Founding fathers


  • The founders of the PBR held a question-and-answer session about the roots of the now global sports phenomenon.
  • The keys to success were endurance and unity.

In This Article

The three keys to bull riding, according to Ty Murray, are never to get scared, stay tough, and never quit trying.

The key to the PBR's success, Murray said, is they never stopped trying.

Late Tuesday afternoon, 12 of the 20 founders of the PBR spoke in a forum setting at the MGM Grand Hotel & Casino, and the consensus was that in the 20 years since they met in a Scottsdale, Ariz., motel room to form the organization, they never quit.

They had a dream, and it wasn't simply about making life better for themselves. The intent was to make it better for the next generation of professional bull riders.

"We really looked to the future," said Bobby Delvecchio, who said he remains the biggest fan of his fellow founders. The Bronx-born Delvecchio acknowledged the leadership skills of Cody Lambert, Murray, and longtime CEO Randy Bernard.

'We really looked to the future.'

For the first time in a public setting, the founders gathered to talk about what led to the formation of the PBR and their eventual decision to, as host Justin McKee said, "stand up and say, 'This is bull(crap).'"

The event was live streamed at

Lambert, Murray and Delvecchio joined David Fournier, Michael Gaffney, Cody Custer, Ted Nuce, Daryl Mills, Scott Mendes, Clint Branger, Aaron Semas and Jerome Davis on stage for an hour-long question-and-answer session that preceded a meet-and-greet with hundreds of fans and 140 past and present bull riders.

They told stories of the road, of "penny-pinching," and, most of all, passion.

Nuce said that he loved riding more than life, and that had he died doing it, he "would have lost it doing what he loved," while Davis and Semas both said they were simply following their heroes.

Semas said, "I believed in them."

Davis, who was a late arrival to the forum, said that he was the youngest rider in the room that day in April of 1992, and had his heroes told him they were going to drive off a cliff together, he would have shut the door and said, "Let's go."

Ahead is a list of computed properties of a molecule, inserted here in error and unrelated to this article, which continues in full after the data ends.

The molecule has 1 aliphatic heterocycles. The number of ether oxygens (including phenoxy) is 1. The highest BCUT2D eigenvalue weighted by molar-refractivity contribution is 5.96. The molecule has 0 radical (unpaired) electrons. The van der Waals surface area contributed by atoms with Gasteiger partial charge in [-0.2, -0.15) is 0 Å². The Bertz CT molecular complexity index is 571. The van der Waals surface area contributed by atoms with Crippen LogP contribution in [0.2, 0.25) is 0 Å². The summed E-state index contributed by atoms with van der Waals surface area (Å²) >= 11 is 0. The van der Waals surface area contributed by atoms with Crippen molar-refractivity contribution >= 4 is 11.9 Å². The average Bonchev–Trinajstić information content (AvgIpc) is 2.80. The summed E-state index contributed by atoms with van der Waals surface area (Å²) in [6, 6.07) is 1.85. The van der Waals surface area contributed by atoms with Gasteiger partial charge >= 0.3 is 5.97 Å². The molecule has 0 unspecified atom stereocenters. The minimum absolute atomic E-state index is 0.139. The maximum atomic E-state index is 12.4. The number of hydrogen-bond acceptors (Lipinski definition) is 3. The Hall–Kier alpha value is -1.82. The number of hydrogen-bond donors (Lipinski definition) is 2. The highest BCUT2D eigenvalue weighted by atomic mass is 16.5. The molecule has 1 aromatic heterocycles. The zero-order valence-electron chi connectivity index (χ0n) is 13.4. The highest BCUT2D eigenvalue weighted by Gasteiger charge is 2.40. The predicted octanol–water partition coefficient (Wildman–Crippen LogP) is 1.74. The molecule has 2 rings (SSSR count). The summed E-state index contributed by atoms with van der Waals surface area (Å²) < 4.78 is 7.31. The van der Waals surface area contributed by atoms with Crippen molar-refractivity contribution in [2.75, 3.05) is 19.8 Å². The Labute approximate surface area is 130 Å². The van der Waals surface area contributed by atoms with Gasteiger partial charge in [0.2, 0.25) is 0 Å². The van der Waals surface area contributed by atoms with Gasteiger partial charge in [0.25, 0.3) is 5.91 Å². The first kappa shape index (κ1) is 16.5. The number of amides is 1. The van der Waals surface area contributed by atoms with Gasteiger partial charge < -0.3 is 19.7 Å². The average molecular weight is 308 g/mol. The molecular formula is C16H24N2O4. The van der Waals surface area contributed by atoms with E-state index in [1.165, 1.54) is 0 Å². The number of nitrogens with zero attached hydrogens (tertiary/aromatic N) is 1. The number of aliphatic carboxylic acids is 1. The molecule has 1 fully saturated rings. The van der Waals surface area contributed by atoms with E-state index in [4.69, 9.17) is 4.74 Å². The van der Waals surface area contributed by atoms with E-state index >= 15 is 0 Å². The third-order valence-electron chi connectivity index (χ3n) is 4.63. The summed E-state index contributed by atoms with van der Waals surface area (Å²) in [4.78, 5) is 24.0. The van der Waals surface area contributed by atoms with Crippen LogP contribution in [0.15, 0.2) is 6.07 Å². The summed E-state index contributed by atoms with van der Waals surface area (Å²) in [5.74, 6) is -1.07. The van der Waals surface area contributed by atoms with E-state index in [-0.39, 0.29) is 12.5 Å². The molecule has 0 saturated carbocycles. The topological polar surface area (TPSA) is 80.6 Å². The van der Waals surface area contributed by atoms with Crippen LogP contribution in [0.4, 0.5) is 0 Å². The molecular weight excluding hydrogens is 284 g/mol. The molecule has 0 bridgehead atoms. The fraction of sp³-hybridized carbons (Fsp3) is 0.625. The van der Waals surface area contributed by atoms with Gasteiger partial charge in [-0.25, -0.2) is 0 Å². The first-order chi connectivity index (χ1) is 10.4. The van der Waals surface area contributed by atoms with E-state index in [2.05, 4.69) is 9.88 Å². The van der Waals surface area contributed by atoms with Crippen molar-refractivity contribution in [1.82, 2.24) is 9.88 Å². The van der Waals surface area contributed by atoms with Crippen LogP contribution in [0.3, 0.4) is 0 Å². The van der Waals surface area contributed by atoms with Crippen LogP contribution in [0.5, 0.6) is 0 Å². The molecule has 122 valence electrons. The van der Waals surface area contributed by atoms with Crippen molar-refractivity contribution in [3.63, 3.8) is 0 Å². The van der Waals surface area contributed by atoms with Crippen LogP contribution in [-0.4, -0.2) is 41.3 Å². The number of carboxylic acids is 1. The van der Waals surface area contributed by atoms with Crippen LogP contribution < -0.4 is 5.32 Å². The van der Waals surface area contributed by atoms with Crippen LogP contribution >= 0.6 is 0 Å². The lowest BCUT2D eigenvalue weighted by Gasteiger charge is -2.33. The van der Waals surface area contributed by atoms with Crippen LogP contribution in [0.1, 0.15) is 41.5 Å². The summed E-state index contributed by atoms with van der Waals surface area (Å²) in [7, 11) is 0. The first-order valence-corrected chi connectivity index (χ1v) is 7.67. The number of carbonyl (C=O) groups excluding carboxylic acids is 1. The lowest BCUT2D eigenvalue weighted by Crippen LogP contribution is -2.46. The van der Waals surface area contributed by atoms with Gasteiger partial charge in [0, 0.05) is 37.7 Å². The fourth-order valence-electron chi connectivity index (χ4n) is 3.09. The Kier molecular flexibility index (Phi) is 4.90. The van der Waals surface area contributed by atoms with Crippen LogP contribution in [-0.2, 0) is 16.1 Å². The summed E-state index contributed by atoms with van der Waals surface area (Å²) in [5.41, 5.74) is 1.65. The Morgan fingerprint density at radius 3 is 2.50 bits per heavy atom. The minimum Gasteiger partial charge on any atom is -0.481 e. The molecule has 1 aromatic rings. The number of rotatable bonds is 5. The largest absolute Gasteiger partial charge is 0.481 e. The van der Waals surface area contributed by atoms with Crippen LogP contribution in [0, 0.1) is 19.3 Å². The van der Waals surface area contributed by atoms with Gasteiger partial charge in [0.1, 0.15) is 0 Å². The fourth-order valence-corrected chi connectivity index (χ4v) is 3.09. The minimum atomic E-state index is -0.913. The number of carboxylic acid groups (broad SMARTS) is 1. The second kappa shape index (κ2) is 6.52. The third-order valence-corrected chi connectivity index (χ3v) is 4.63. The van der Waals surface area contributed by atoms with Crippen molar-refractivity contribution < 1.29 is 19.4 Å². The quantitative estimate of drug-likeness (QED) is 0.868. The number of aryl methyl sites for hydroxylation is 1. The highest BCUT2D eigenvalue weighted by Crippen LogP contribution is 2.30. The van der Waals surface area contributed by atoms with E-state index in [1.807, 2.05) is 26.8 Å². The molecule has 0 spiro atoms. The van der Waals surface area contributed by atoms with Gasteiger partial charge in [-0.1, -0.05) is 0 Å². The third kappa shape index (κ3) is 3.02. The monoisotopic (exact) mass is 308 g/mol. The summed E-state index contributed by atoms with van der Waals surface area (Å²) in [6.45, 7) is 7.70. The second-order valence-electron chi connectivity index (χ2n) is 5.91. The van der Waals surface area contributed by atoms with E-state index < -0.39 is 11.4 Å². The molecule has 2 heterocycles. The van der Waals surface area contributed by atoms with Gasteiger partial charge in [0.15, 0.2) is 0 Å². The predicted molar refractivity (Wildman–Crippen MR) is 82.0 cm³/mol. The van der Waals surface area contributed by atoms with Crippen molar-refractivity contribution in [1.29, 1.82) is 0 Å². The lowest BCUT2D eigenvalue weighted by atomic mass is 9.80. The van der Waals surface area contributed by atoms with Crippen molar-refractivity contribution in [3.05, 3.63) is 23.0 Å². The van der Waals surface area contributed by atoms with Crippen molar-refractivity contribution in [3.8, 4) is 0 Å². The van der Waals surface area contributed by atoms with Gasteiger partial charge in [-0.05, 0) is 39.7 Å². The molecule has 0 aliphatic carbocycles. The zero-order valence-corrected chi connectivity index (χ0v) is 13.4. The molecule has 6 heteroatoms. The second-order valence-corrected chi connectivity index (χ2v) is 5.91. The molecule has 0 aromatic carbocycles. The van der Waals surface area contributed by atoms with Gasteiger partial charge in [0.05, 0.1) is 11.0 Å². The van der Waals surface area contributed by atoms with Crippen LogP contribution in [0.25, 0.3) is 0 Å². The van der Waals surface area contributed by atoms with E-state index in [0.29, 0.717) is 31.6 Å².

'There was always someone there to lift us up … and that was each other.'

Lambert explained what life was like for bull riders prior to the PBR - about the standalone jackpot events in Guthrie and Ardmore, Okla., and Lubbock and Del Rio, Texas - and then Custer and Fournier told the audience of fans and current riders what it was like during the brief era of the Bull Riders Only.

The key to the PBR was forming a united front and sticking together.

That unity was never more apparent that when they bonded together to stand up for Custer, who had been wrongly excluded from the BRO events.

"We were pretty much a unit," Branger said. "There was always someone there to lift us up … and that was each other."

The last to speak was Murray.

He said he was proud of the fact the PBR feels like a sport, and drew a round of applause when he added that the reason for everyone's sacrifice was to "make it better for the fans."


TV GUIDE: The 2011 PBR World Finals will be televised live in HD on VERSUS at 9 p.m. ET on Wednesday, Thursday, Friday and Saturday, and on NBC at 4 p.m. ET on Sunday. DIRECTV will have the first-ever 3D broadcast of bull riding at 4 p.m. ET on DIRECTV's 3D channel, n3D™ (channel 103).

WORLD FINALS: A complete listing of events in Las Vegas and ticket information can be found here.

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